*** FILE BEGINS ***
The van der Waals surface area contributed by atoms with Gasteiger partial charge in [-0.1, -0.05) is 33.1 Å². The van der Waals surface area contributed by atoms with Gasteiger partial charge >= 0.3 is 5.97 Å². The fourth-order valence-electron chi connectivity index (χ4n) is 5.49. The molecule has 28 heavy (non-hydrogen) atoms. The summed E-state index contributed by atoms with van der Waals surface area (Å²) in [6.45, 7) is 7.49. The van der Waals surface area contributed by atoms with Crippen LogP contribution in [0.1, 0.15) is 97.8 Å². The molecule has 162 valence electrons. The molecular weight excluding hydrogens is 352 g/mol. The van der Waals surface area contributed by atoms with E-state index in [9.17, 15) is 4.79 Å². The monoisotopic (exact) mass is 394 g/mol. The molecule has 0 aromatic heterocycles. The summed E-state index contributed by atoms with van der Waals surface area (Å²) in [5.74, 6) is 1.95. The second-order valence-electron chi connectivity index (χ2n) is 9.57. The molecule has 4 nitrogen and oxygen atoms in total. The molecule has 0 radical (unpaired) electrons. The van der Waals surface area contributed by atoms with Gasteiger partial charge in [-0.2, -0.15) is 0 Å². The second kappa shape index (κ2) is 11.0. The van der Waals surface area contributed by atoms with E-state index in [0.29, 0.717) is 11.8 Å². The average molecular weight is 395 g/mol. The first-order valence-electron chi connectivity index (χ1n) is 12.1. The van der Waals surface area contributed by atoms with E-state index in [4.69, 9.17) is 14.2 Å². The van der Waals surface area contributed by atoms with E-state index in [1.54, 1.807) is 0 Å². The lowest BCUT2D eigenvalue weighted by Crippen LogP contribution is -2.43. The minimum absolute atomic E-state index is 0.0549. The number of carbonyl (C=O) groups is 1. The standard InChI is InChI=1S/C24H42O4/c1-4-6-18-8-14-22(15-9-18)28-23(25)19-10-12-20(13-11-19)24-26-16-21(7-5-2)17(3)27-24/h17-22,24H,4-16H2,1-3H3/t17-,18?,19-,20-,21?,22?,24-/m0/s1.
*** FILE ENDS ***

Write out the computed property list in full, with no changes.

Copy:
The van der Waals surface area contributed by atoms with Gasteiger partial charge in [-0.1, -0.05) is 33.1 Å². The van der Waals surface area contributed by atoms with Gasteiger partial charge >= 0.3 is 5.97 Å². The fourth-order valence-electron chi connectivity index (χ4n) is 5.49. The molecule has 28 heavy (non-hydrogen) atoms. The summed E-state index contributed by atoms with van der Waals surface area (Å²) in [6.45, 7) is 7.49. The van der Waals surface area contributed by atoms with Crippen LogP contribution in [0.1, 0.15) is 97.8 Å². The molecule has 162 valence electrons. The molecular weight excluding hydrogens is 352 g/mol. The van der Waals surface area contributed by atoms with E-state index in [9.17, 15) is 4.79 Å². The monoisotopic (exact) mass is 394 g/mol. The molecule has 0 aromatic heterocycles. The summed E-state index contributed by atoms with van der Waals surface area (Å²) in [5.74, 6) is 1.95. The second-order valence-electron chi connectivity index (χ2n) is 9.57. The molecule has 4 nitrogen and oxygen atoms in total. The molecule has 0 radical (unpaired) electrons. The van der Waals surface area contributed by atoms with Gasteiger partial charge in [-0.2, -0.15) is 0 Å². The second kappa shape index (κ2) is 11.0. The van der Waals surface area contributed by atoms with E-state index in [0.29, 0.717) is 11.8 Å². The average molecular weight is 395 g/mol. The first-order valence-electron chi connectivity index (χ1n) is 12.1. The van der Waals surface area contributed by atoms with E-state index in [4.69, 9.17) is 14.2 Å². The van der Waals surface area contributed by atoms with E-state index in [1.54, 1.807) is 0 Å². The lowest BCUT2D eigenvalue weighted by Crippen LogP contribution is -2.43. The minimum absolute atomic E-state index is 0.0549. The number of carbonyl (C=O) groups is 1. The standard InChI is InChI=1S/C24H42O4/c1-4-6-18-8-14-22(15-9-18)28-23(25)19-10-12-20(13-11-19)24-26-16-21(7-5-2)17(3)27-24/h17-22,24H,4-16H2,1-3H3/t17-,18?,19-,20-,21?,22?,24-/m0/s1.